On February 4th, 2012 at a rally in the South Bronx for the beating of Jatiek Reed and the murder of Rahmarley Graham, city council members and progressive officials took the opportunity to get on the microphone and to speak against stop and frisk and to criticize the NYPD for the egregious assault of one young man and the murder of another. While politicians gave speeches on end, no one from the community was invited to speak about their experiences with the NYPD. Furthermore, the rhetoric remained one that was critical of ‘stop and frisk’ but supportive of the role that police play in combating crime. Take Back the Bronx along with other activists drew attention away from the banter of the politicians to the heart of the matter by chanting: “Fuck the NYPD.” The real problem community members shouted was not only ‘stop and frisk’: the real enemy was the NYPD. The angry politicians tried to quiet the voices, but it was too late. The community members attending the march already left the politicians behind, chanting and taking over the streets of the South Bronx. This is a unique response to stop and frisk and to policing in general that is missing from progressive mainstream accounts.
Instead, the progressive activists and their non-profits have hijacked the discourse and have focused their energies on reforming the NYPD. Examples of this abound from so-called progressive East Flatbush councilmember Jumaane Williams to coalitions like Communities United for Police Reform (which includes many progressive non-profit groups throughout NYC). Together, they have been fundamental in channeling a radical critique of the NYPD to one that has boiled down to essentially legislative reform.
So, I wonder if these same groups will be surprised today as Bratton “the father of community policing” is called up to the task of overseeing the NYPD?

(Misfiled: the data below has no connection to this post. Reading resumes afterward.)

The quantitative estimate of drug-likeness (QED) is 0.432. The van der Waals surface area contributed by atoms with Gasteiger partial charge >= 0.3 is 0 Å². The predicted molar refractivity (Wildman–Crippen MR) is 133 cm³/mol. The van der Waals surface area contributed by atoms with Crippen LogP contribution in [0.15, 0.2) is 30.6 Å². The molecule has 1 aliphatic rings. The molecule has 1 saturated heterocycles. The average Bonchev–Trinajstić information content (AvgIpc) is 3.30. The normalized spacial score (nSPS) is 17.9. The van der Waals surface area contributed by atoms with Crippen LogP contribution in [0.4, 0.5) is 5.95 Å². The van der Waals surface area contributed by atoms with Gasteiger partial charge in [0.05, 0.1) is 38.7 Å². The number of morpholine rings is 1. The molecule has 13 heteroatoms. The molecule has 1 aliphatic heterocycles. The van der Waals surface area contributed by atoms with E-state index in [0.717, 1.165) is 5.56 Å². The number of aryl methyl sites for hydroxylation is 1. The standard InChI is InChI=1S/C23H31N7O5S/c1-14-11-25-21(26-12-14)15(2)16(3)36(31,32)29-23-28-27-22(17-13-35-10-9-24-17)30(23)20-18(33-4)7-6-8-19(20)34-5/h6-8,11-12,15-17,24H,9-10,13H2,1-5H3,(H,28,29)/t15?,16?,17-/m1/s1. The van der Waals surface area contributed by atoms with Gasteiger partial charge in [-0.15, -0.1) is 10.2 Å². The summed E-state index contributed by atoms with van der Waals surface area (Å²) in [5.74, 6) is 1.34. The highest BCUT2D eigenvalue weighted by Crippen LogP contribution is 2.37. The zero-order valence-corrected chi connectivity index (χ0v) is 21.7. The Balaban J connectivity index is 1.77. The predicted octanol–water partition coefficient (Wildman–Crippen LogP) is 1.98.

It may seem confusing to try to pinpoint why Bratton is hired at a moment when ‘stop and frisk’ has come under such scrutiny. Yet when we look at developments in Chicago and Oakland the picture is clearer.
Recently, in Oakland community groups came together to challenge City Council’s decision to hire Bratton as a consultant for its police department. In Chicago, Rahm Emmanuel has openly embraced broken windows policing as a way to deal with violence. While politicians and their middle-class supporters cite violence as one of the main reasons for the need for heightened police presence, they do not look deeper to see the ways in which neoliberalism has affected Chicago, Oakland and New York City. Neoliberal re-structuring has displaced thousands. In neighborhoods that continue to ‘hold out’ and whose location is prime target for developers the only people that stand in the way are the youth. So, what we see in places like Chicago, Oakland and increasingly New York City is a focus on criminalization of youth, particularly street families or as the police likes to call them: gangs.
In Oakland, Bratton’s hire as a consultant for the police department was proposed at a time when community groups were heavily fighting gang injunctions, youth curfews etc. Similarly, in New York City, his appointment as Chief Commissioner of NYPD comes at time of increased scrutiny of police practices. The state is making a particular choice when it hires Bratton as chief commissioner of the NYPD. It is responding to its critics and is clamping down on them. Bratton is coming into New York City at time when the NYPD is turning its attention to youth gangs like never before. In the next year, we will see the state focus more of its forces more heavily on criminalization of youth. What will be our response?
Zhandarka Kurti lives in the Bronx. She can be reached at firstname.lastname@example.org
- Here’s What to Expect from NYPD Commissioner Bill Bratton (blogs.villagevoice.com)
- UK detains 3,000 people in unrest